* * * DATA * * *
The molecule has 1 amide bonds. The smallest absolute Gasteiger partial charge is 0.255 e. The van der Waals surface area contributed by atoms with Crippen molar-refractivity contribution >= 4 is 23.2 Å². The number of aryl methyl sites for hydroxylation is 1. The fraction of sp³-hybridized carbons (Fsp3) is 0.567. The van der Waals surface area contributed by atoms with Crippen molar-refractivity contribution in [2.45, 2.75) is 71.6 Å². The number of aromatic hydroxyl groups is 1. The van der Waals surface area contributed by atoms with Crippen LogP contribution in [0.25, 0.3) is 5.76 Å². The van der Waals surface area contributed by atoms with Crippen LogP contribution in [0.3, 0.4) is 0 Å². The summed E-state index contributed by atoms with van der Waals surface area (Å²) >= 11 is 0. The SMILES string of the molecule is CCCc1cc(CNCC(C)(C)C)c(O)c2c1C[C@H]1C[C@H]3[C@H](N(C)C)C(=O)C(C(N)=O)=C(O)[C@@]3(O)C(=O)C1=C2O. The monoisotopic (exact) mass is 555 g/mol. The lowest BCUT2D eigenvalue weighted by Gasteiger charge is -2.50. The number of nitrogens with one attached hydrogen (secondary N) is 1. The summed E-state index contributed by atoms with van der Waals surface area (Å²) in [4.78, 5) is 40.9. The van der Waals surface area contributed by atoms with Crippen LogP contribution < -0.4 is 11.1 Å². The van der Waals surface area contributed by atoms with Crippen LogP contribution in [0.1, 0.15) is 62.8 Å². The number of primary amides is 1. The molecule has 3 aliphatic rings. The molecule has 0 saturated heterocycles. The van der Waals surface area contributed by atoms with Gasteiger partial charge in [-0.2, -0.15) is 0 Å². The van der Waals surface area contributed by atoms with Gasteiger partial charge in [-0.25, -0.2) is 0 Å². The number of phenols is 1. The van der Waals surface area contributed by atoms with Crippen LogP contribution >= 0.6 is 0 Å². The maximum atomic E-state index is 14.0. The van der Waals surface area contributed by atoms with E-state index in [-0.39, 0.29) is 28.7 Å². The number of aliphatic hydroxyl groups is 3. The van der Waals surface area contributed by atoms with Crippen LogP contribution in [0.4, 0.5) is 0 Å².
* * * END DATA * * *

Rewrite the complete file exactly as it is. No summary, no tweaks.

The molecule has 1 amide bonds. The smallest absolute Gasteiger partial charge is 0.255 e. The van der Waals surface area contributed by atoms with Crippen molar-refractivity contribution >= 4 is 23.2 Å². The number of aryl methyl sites for hydroxylation is 1. The fraction of sp³-hybridized carbons (Fsp3) is 0.567. The van der Waals surface area contributed by atoms with Crippen molar-refractivity contribution in [2.45, 2.75) is 71.6 Å². The number of aromatic hydroxyl groups is 1. The van der Waals surface area contributed by atoms with Crippen LogP contribution in [0.25, 0.3) is 5.76 Å². The van der Waals surface area contributed by atoms with Crippen LogP contribution in [0.3, 0.4) is 0 Å². The summed E-state index contributed by atoms with van der Waals surface area (Å²) >= 11 is 0. The SMILES string of the molecule is CCCc1cc(CNCC(C)(C)C)c(O)c2c1C[C@H]1C[C@H]3[C@H](N(C)C)C(=O)C(C(N)=O)=C(O)[C@@]3(O)C(=O)C1=C2O. The monoisotopic (exact) mass is 555 g/mol. The lowest BCUT2D eigenvalue weighted by Gasteiger charge is -2.50. The number of nitrogens with one attached hydrogen (secondary N) is 1. The summed E-state index contributed by atoms with van der Waals surface area (Å²) in [4.78, 5) is 40.9. The van der Waals surface area contributed by atoms with Crippen LogP contribution < -0.4 is 11.1 Å². The van der Waals surface area contributed by atoms with Crippen LogP contribution in [0.1, 0.15) is 62.8 Å². The number of primary amides is 1. The molecule has 3 aliphatic rings. The molecule has 0 saturated heterocycles. The van der Waals surface area contributed by atoms with Gasteiger partial charge in [-0.2, -0.15) is 0 Å². The van der Waals surface area contributed by atoms with Gasteiger partial charge in [-0.25, -0.2) is 0 Å². The number of phenols is 1. The van der Waals surface area contributed by atoms with Crippen LogP contribution >= 0.6 is 0 Å². The maximum atomic E-state index is 14.0. The van der Waals surface area contributed by atoms with E-state index in [-0.39, 0.29) is 28.7 Å². The number of aliphatic hydroxyl groups is 3. The van der Waals surface area contributed by atoms with Crippen LogP contribution in [0.4, 0.5) is 0 Å².